Surely I have been blind to the power of the Blood. And this has been due to my choice to seek what I thought were spiritual solutions to my own agonizing personal failures. The only spiritual solution available to any of us is found in the Lord Jesus! Specifically, in the power of his life-blood. And for his life-blood to give deliverance and wholeness I must be willing to believe that I have no power in myself to save myself in any way. Even my ability to give myself as a “living and holy sacrifice” (Romans 12:1, NASB) is only possible because Christ gives me the power to do so through his own “self-sacrifice of the cross” (Murray). 

This whole series of blogs, due to the need to elaborate and clarify the several layers of important biblical affirmations (and their theological implications), could be interpreted as theoretical and not useful for how we actually live day to day. I urge the reader to be open to consider how eminently practical and helpful the biblical teaching is on the death, resurrection and the blood of Christ. The Lord and the apostles taught it as transformative truth to all who would hear. Holy Spirit grant us revelation to understand what the Father wills to give us through the blood of Christ’s cross!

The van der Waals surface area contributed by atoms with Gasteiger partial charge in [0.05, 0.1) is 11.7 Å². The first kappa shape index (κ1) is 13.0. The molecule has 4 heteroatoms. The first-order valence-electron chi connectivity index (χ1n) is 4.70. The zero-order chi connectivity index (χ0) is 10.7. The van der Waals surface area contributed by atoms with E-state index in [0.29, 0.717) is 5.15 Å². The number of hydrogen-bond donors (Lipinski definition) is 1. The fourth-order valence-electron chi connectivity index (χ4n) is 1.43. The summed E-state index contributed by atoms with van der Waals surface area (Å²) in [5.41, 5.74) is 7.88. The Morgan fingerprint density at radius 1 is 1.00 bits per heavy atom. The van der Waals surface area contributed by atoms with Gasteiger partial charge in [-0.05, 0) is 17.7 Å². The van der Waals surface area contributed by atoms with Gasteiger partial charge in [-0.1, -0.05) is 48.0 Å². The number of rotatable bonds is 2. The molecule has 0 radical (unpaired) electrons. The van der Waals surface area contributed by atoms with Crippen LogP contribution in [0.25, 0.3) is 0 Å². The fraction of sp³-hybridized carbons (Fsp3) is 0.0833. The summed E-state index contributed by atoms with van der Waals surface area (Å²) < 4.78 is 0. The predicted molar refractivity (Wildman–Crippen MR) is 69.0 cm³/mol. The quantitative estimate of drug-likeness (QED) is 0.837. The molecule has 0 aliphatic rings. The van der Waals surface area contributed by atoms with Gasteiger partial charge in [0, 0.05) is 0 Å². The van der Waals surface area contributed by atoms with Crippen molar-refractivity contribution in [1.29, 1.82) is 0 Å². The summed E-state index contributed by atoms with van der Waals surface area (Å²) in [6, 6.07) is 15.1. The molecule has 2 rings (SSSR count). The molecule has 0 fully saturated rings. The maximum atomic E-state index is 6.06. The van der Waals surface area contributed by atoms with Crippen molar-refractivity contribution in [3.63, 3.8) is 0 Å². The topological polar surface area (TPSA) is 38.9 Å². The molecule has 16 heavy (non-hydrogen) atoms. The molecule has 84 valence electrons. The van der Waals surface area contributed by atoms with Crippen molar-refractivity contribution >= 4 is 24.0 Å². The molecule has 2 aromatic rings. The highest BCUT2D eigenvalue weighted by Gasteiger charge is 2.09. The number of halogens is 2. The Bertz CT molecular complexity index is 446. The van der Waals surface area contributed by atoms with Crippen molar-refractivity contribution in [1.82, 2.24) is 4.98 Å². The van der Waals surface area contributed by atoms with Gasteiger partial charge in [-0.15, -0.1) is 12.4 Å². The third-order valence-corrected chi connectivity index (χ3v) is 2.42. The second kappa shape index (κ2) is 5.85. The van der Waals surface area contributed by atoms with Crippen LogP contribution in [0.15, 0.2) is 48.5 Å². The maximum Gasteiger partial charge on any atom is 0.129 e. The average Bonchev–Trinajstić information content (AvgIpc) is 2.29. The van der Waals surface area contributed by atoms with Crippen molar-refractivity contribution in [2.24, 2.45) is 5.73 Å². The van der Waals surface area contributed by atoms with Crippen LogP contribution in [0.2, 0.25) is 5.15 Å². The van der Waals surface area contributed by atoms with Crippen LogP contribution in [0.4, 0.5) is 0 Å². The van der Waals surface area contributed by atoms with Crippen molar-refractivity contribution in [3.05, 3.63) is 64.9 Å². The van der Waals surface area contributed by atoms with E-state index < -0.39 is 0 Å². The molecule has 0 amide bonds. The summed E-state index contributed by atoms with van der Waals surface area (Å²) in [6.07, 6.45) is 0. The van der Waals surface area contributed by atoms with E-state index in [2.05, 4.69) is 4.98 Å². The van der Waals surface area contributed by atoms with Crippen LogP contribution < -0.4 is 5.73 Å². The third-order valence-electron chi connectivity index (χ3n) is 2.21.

Sunday, April 24, 2016

The Ultimate Purpose of the Resurrection, Part 3



I do not know much about agriculture or how to grow plants or trees for food. Frankly, this is something I have never had any interest in. However, the Lord used an agricultural metaphor as one of his primary metaphors to describe how believers relate to him. Namely, that he is heavenly Vine and we are branches connected to him (John 15:1-8). So a city boy like myself will need to learn something about this and think about the implications of what God is seeking to teach. Now that I have admitted my ignorance of nearly all things related to horticulture I will attempt some theological reflection.

The vine grows in the ground and the branches which are connected to it, on which the fruit appears, must remain connected to serve their purpose. In some sense then the ground represents God, as Christ is “in” God the Father. “The Father and I are one.” (John 10:30, NLT) Thus, if we are “in” the Vine (Christ) then we can receive the nutrients from the Vine to live and bear “fruit” for God.